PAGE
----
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High Country News
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For people who care about the West
For people who care about the West

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In this issue, a growing cadre of young Indigenous lawyers is rising to meet legal challenges, old and new. The Yurok Tribe, in Northern California, now has one of its own citizens leading its most important legal battles over the Klamath River and the salmon it carries. Also, a look at water battles across the West and an excerpt from author Craig Childs' new book. https://www.hcn.org/issues/50.10
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In our May 28 issue, two stories peer into the West's turbulent, exploitative, hubris-fueled past. Excerpted from his new book "The River of Lost Souls," Contributing Editor Jonathan Thompson reminds us of the toxic legacy of mining in southwest Colorado and how our collective limited memory continues to impact communities there today. In his series, "Civil Conversations," Wayne Hare explores a tiny corner of Portland, where discriminatory practices against African-Americans persisted until the far-too recent past. Read it here: https://www.hcn.org/issues/50.9
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Read our annual Outdoor & Travel issue (just out today) where we take a hard look at outdoor recreation’s influence — and its costs.
https://www.hcn.org/issues/50.8
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"How did it come to be that, at 10:50 a.m., Cliven Bundy strode out of the courthouse, unhunched, unshackled, in a gray blazer, blue jeans and white cowboy hat — a free man? And what role did the government play in creating an anti-public-lands hero, through its own bungled attempts to take him down?"
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Our April 30 cover story untangles the many threads behind the Bundys’ rebellion, from their faith to more radical Western strains of anti-government ideology. The story also describes how the Department of Justice and Bureau of Land Management bungled their own legal case against the family. Also in this issue, the Fish and Wildlife Service revisits rare species protections, the Interior Department deals with a larger-than-expected budget and a daughter writes an ode to her father and his acequia. Read it here: https://www.hcn.org/issues/50.7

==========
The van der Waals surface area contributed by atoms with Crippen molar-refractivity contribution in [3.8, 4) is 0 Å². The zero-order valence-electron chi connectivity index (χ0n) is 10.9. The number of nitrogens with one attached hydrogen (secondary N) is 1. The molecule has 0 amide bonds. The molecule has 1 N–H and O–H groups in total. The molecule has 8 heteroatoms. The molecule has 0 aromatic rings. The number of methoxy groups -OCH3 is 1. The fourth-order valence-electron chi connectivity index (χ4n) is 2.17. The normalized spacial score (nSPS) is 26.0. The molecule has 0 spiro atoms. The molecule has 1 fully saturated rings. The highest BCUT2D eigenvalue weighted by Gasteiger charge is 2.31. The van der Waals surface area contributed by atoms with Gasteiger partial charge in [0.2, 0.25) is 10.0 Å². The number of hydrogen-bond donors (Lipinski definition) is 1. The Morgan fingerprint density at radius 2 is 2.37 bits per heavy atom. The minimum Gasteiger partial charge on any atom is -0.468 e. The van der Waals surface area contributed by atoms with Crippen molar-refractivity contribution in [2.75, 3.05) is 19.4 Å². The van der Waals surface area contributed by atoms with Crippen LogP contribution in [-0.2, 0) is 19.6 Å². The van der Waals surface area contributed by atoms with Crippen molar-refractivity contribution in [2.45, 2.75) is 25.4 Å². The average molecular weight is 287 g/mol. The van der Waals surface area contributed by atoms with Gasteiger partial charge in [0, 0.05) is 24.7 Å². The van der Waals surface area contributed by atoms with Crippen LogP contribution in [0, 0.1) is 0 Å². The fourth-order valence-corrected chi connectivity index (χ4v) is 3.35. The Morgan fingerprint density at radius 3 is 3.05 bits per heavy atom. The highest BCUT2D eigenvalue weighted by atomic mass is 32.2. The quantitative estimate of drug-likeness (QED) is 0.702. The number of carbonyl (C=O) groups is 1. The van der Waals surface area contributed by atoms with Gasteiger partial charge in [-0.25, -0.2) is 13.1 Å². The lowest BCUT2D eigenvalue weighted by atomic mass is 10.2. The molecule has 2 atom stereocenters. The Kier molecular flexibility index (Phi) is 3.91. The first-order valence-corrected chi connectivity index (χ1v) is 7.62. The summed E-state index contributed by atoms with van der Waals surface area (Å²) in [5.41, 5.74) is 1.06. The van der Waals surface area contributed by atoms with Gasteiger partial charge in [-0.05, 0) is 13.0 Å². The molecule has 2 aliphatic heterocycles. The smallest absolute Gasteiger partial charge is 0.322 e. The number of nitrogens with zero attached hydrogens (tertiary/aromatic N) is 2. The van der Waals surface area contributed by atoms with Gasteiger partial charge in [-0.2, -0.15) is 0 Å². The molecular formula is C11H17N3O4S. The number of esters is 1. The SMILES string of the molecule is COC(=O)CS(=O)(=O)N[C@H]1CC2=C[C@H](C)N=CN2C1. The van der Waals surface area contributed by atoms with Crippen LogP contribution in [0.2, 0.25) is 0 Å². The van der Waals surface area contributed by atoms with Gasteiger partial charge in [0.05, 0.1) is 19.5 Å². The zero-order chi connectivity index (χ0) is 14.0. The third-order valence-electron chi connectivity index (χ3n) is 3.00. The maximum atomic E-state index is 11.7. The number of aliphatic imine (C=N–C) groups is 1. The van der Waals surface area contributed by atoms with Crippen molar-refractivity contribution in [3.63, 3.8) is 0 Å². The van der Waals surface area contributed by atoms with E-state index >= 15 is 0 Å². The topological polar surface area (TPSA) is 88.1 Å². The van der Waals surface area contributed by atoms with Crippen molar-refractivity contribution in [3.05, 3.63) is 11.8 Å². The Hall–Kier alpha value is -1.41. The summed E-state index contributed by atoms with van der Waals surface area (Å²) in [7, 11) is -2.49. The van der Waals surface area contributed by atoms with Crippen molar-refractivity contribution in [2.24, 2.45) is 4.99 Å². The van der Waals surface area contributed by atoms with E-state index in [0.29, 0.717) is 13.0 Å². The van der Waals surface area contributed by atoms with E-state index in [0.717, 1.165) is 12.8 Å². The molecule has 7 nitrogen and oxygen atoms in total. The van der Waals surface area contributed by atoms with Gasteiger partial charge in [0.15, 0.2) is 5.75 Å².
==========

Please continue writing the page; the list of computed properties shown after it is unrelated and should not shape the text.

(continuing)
Cover photo by Andy Cullen
Speaking photo by Tony Bynum
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Result of making a harassment complaint at the Department of Interior:
~40% the person I told took no action
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A bipartisan public lands bill! What's it all about?
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Our March 19 issue looks at borders – physical, ecological and otherwise. The feature investigates how a wall would affect the Borderlands region in the U.S. and Mexico, while a correspondent examines how borders around protected public lands in Alaska may be opened to oil and gas exploration. And, finally, an essay ponders the intertidal zone on the Oregon coast, and the thin biological line that divides humans from a tide pool’s ‘primordial soup.’ Read it at https://www.hcn.org/issues/50.5

Photos by Andy Cullen​
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Conflict in the West constantly remakes itself. In our March 5 issue we look at new iterations of those fights: A water battle over rural wells in Washington, Cliven Bundy’s victory rally for Freedom and Property, and the struggle of Navajo Nation residents to prevent more oil and gas exploration in historically important lands. Read it here: https://www.hcn.org/issues/50.4
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In our Feb. 19 issue, the feature explores how melting permafrost in the Arctic will contribute to a changing climate, and how quickly. While that story examines the affect that human-caused climate change is already having, other stories look at one root cause: the proliferation of oil and gas drilling, which, under the Trump administration, is increasingly transferring public lands into industrial leaseholders' hands.
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